A case against Massive MIMO?

I had an interesting conversation with a respected colleague who expressed some significant reservations against massive MIMO. Let’s dissect the arguments. 


The first argument against massive MIMO was that most traffic is indoors, and that deployment of large arrays indoors is impractical and that outdoor-to-indoor coverage through massive MIMO is undesirable (or technically infeasible). I think the obvious counterargument here is that before anything else, the main selling argument for massive MIMO is not indoor service provision but outdoor macrocell coverage: the ability of TDD/reciprocity based beamforming to handle high mobility, and efficiently suppress interference thus provide cell-edge coverage. (The notion of a “cell-edge” user should be broadly interpreted: anyone having poor nominal signal-to-interference-and-noise ratio, before the MIMO processing kicks in.) But nothing prevents massive MIMO from being installed indoors, if capacity requirements are so high that conventional small cell or WiFi technology cannot handle the load. Antennas could be integrated into walls, ceilings, window panes, furniture or even pieces of art. For construction of new buildings, prefabricated building blocks are often used and antennas could be integrated into these already at their production. Nothing prevents the integration of thousands of antennas into natural objects in a large room.

Outdoor-to-indoor coverage doesn’t work? Importantly, current systems provide outdoor-to-indoor coverage already, and there is no reason Massive MIMO would not do the same (to the contrary, adding base station antennas is always beneficial for performance!). But yet the ideal deployment scenario of massive MIMO is probably not outdoor-to-indoor so this seems like a valid point, partly. The arguments against the outdoor-to-indoor are that modern energy-saving windows have a coating that takes out 20 dB, at least, of the link budget. In addition, small angular spreads when all signals have to pass through windows (maybe except for in wooden buildings) may reduce the rank of the channel so much that not much multiplexing to indoor users is possible. This is mostly speculation and not sure whether experiments are available to confirm, or refute it.

Let’s move on to the second argument. Here the theme is that as systems use larger and larger bandwidths, but can’t increase radiated power, the maximum transmission distance shrinks (because the SNR is inversely proportional to the bandwidth). Hence, the cells have to get smaller and smaller, and eventually, there will be so few users per cell that the aggressive spatial multiplexing on which massive MIMO relies becomes useless – as there is only a single user to multiplex. This argument may be partly valid at least given the traffic situation in current networks. But we do not know what future requirements will be. New applications may change the demand for traffic entirely: augmented or virtual reality, large-scale communication with drones and robots, or other use cases that we cannot even envision today.

It is also not too obvious that with massive MIMO, the larger bandwidths are really required. Spatial multiplexing to 20 terminals improves the bandwidth efficiency 20 times compared to conventional technology. So instead of 20 times more bandwidth, one may use 20 times more antennas. Significant multiplexing gains are not only proven theoretically but have been demonstrated in commercial field trials. It is argued sometimes that traffic is bursty so that these multiplexing gains cannot materialize in practice, but this is partly a misconception and partly a consequence of defect higher-layer designs (most importantly TCP/IP) and vested interests in these flawed designs. For example, for the services that constitute most of the raw bits, especially video streaming, there is no good reason to use TCP/IP at all. Hopefully, once the enormous potential of massive MIMO physical layer technology becomes more widely known and understood, the market forces will push a re-design of higher-layer and application protocols so that they can maximally benefit from the massive MIMO physical layer.  Does this entail a complete re-design of the Internet? No, probably not, but buffers have to be installed and parts of the link layer should be revamped to maximally use the “wires in the air”, ideally suited for aggressive multiplexing of circuit-switched data, that massive MIMO offers.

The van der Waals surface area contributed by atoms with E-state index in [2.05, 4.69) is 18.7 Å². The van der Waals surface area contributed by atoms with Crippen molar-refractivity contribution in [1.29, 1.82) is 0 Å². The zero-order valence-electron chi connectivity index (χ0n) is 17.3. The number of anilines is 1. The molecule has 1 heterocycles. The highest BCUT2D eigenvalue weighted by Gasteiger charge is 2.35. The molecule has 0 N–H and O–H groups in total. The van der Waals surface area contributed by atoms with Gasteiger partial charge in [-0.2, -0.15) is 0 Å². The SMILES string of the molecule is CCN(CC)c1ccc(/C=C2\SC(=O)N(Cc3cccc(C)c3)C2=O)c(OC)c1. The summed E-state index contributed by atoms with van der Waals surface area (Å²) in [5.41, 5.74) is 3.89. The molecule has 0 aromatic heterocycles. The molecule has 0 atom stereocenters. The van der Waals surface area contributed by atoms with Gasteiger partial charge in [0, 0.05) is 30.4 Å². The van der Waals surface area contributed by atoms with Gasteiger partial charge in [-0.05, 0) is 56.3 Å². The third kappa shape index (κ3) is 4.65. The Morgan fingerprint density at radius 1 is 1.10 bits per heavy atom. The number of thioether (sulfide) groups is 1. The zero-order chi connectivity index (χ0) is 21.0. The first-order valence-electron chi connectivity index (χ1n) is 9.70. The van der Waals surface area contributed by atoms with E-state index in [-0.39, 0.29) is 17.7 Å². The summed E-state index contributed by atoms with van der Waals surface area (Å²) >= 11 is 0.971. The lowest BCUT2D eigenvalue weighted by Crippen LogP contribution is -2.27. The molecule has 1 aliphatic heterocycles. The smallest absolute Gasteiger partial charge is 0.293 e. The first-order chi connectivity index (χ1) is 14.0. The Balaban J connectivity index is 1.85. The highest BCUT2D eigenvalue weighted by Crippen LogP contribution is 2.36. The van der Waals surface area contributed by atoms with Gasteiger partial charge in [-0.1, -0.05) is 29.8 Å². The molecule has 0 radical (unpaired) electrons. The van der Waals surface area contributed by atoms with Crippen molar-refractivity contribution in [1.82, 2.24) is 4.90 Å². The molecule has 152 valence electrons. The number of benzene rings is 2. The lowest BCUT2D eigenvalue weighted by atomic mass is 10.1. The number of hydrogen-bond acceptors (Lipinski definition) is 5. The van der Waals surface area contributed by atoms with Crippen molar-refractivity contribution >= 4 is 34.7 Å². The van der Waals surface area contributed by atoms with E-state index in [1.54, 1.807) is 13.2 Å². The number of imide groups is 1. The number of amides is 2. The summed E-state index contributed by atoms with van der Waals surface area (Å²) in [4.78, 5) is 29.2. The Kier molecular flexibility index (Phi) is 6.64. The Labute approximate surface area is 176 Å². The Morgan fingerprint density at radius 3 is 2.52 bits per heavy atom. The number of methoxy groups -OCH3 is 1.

4 thoughts on “A case against Massive MIMO?”

  1. Thanks Prof. Larsson for the information. Please throw some light on the ramifications of TCP/IP on bursty video traffic and how making change in the link-layer (with presence of buffers) and application and higher layer solve this problem in Massive MIMO. Thanks!
    Bhupendra Kumar (IIT Delhi)

    1. I think the point is just that the upper layer (or MAC/link layers) have to be engineered so as to make optimal use of the massive MIMO physical layer. Despite all papers on “cross-layer” designs over the last two decades, this does not seem to have been solved yet…

  2. Excellent point on revamping upper layers for wireless networks, given that Massive MIMO can provide “wires in the air”. Perhaps some upper layer technologies for wireline become suitable?

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